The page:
by Bongani Ndlovu
1 min 30 read
A day after Zimdancehall exponent Winky D launches his much-anticipated album Gombwe tomorrow in Harare, fans in Bulawayo will have a chance to sample his latest offering as the Gafa is making his way to the city.
National University of Science and Technology will be a buzz on Saturday evening as Winky D and his Vigilance Band rolls into the city for a show there called the Semester Welcome back Bash.
On stage he will be performing with hip hop artiste ASAPH, DJs Mzoe, Nospa, Vicvado, Bold and Khosa during the festivities to be held at Nust Grounds.
“For the Bulawayo fans we are performing at Nust Grounds and we promise new stuff during the show…”
Winky D has been sharing preparations for the album launch and his manager Jonathan Banda said Bulawayo fans should expect new things.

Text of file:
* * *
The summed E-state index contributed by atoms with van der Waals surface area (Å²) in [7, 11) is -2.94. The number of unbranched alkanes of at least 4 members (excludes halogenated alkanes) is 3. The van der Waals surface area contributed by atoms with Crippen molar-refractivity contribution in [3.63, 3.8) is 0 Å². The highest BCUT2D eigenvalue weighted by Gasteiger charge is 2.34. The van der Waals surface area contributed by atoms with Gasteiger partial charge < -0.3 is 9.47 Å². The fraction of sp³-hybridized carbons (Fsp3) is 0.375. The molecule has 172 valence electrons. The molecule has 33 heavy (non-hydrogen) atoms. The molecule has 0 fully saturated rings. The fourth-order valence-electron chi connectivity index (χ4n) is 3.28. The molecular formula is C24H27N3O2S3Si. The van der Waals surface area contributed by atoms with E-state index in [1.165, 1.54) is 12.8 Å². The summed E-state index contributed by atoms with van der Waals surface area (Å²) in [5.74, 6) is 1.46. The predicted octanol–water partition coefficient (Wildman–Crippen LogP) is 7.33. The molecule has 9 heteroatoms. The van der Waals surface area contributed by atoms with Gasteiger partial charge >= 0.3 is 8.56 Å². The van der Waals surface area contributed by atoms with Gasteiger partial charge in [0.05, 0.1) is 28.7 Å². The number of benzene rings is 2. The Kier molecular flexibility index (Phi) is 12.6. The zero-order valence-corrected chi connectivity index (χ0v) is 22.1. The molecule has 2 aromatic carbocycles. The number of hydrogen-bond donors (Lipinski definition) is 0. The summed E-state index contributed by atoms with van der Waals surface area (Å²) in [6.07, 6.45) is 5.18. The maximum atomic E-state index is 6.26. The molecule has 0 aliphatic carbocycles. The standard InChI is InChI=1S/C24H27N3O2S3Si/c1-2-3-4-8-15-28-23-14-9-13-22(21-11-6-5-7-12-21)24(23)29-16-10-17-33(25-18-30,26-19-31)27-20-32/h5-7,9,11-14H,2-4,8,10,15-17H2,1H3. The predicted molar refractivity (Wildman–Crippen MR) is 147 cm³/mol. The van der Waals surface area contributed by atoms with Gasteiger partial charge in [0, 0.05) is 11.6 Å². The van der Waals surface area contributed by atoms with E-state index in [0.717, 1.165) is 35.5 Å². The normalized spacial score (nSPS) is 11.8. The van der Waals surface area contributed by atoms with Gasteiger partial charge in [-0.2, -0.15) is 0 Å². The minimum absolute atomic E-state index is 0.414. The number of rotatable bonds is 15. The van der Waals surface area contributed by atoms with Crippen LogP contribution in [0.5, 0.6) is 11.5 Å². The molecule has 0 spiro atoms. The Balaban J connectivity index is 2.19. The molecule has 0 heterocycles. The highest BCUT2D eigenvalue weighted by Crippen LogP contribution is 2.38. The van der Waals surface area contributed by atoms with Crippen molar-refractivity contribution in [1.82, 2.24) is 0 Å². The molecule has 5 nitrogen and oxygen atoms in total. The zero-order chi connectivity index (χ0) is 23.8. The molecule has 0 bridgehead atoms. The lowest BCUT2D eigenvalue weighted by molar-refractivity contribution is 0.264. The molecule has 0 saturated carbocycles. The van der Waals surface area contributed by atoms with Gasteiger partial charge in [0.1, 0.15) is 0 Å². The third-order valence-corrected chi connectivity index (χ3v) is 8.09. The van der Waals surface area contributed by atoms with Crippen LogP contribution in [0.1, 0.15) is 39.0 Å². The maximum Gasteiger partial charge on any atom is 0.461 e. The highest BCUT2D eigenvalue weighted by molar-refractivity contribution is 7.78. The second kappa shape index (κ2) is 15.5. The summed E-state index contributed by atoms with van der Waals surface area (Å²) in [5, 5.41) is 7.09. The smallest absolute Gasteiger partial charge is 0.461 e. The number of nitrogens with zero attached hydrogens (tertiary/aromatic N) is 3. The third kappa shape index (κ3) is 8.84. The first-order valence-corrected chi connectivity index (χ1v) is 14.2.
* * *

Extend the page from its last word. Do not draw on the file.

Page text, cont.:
“Preps for the album launch have been going along well. In fact we’re staggered at the response from fans in terms of tickets sold. For the Bulawayo fans we are performing at Nust Grounds and we promise new stuff during the show,” said Banda.
He said copies of the album will be sold at the show.
Fans in Harare will be the first to hear what the Ninja President has in store.
Harare International Conference Centre is the venue and he would be supported by a plethora of local and regional dancehall artistes.
At the same time Winky D launches his album he celebrates his 35th birthday.
For the past two years, it has been a tradition that Winky D, towards the end of the year, releases a blockbuster like in 2015 when he unleashed Gafa Life with the runaway hit Disappear. In 2016 he released Gafa Futi — Chiextraterrestrial. However, last year, as the festive season was getting into gear, Winky D announced that he would not be launching an album.
The self-proclaimed Messi weReggae has already whetted the appetite of fans with singles Madrinks MuCup and Dzemudanga which were given heavy rotation during the festive season.
The last time Winky D released a song on his birthday was in 2014 when he dropped Paita Party which became a national anthem.
Article originally appeared in the Chronicle.